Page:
With the US Presidential election two short weeks away, we thought it would be good to look at historical evidence on how the equity market has reacted over the last century to political leadership changes. As the following research and data suggest, the political party in power matters less in the long-run versus the attention-grabbing headline in the short-term.
The intent of this communication is not a prognosticate who will win the election but to separate the vitriol political environment created by the press, and especially social media, and advance the conversation to what research reveals for the long-term. I think it is fair to expect we will see increased volatility up and through the election, a second wave of COVID notwithstanding, in what will likely turn into election week rather than election night. The market does not like is uncertainty, and it is reasonable to expect increased uncertainty with this election.
But is this true? Recall back to the 2000 election and “hanging chads?” Most of us can remember the images of Florida election officials hand-counting votes with magnifying glasses with the fight ultimately decided by the Supreme Court! As humans, our built-in cognitive biases overemphasize more recent events than those in the near or distant past. Making important decisions fueled entirely by emotion usually leads to unintended consequences and potentially a poor outcome – and investing is no different.
Often, I am asked: “should we move our portfolio to cash?” And that answer is always unequivocally, NO! Look no further than the 2016 election and suppose you were a diehard Democrat and sold your investments the day after Trump was elected. You would have forgone a gain of approximately 60% in Large US stocks on the equity allocation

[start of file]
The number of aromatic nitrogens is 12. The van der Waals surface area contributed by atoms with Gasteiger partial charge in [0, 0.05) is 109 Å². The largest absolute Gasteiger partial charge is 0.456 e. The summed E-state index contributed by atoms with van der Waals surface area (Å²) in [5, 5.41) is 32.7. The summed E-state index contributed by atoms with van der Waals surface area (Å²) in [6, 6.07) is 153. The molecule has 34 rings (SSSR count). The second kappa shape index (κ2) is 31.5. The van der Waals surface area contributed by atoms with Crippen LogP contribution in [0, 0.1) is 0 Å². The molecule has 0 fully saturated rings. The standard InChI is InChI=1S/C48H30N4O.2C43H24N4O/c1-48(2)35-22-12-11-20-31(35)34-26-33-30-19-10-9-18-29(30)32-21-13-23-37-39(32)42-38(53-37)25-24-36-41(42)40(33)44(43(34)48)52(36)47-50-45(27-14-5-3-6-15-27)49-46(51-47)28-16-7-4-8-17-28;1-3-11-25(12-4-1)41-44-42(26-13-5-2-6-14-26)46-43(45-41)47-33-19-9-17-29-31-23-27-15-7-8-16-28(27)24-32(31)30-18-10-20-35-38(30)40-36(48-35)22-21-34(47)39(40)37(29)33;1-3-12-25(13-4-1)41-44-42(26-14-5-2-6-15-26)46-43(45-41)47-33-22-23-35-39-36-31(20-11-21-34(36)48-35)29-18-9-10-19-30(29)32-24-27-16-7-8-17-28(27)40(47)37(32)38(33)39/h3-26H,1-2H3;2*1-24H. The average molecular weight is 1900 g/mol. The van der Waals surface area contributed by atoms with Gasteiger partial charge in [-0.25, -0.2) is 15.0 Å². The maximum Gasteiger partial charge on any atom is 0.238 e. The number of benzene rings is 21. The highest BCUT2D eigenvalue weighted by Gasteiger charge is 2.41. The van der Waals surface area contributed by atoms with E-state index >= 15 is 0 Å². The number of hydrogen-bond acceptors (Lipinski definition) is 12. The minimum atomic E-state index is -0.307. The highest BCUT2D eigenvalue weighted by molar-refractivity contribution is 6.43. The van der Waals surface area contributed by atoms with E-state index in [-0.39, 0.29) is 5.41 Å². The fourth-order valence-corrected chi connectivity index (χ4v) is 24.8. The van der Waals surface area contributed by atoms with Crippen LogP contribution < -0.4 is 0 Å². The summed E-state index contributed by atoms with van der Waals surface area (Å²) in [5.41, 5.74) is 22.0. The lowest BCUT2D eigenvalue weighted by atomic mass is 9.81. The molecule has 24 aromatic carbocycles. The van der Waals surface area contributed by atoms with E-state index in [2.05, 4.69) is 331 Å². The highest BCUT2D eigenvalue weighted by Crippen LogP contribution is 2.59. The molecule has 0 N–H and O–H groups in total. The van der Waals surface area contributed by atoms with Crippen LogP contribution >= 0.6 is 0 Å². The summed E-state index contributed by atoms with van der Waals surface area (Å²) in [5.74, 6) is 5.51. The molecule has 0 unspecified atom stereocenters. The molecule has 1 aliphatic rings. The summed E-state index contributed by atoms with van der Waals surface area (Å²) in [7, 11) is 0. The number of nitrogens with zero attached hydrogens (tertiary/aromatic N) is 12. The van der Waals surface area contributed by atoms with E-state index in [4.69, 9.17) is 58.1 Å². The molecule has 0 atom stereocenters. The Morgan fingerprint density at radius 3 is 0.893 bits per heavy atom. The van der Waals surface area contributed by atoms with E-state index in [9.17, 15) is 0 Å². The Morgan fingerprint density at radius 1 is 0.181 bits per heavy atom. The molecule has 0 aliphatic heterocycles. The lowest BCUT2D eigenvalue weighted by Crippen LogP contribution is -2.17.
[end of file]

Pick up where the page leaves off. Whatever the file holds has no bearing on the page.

within your portfolio! Ultimately, what drives performance in the market is not the presidential cycle but the overall macroeconomy.
So, what does all this mean to you and your portfolio? The most important takeaway from the research is not letting short-term emotions deter you from your long-term planning and investing goals. Whether it is an election, a trade war, a global pandemic, or otherwise, it is essential to maintain a fully invested, globally diversified portfolio in all environments. This strategy has proven most effective in giving you and your family the best opportunity to reach your goals.
I hope you find the following research and insights informational, if not somewhat reassuring, as the election unfolds in what is sure to be a contested election.
It is difficult to identify systematic return patterns in elections years
On average, market returns have been positive both in election years and the subsequent year
Market expectations associated with election outcomes are embedded in security prices
Read the next post in our Special Election Edition series:
Student of the Market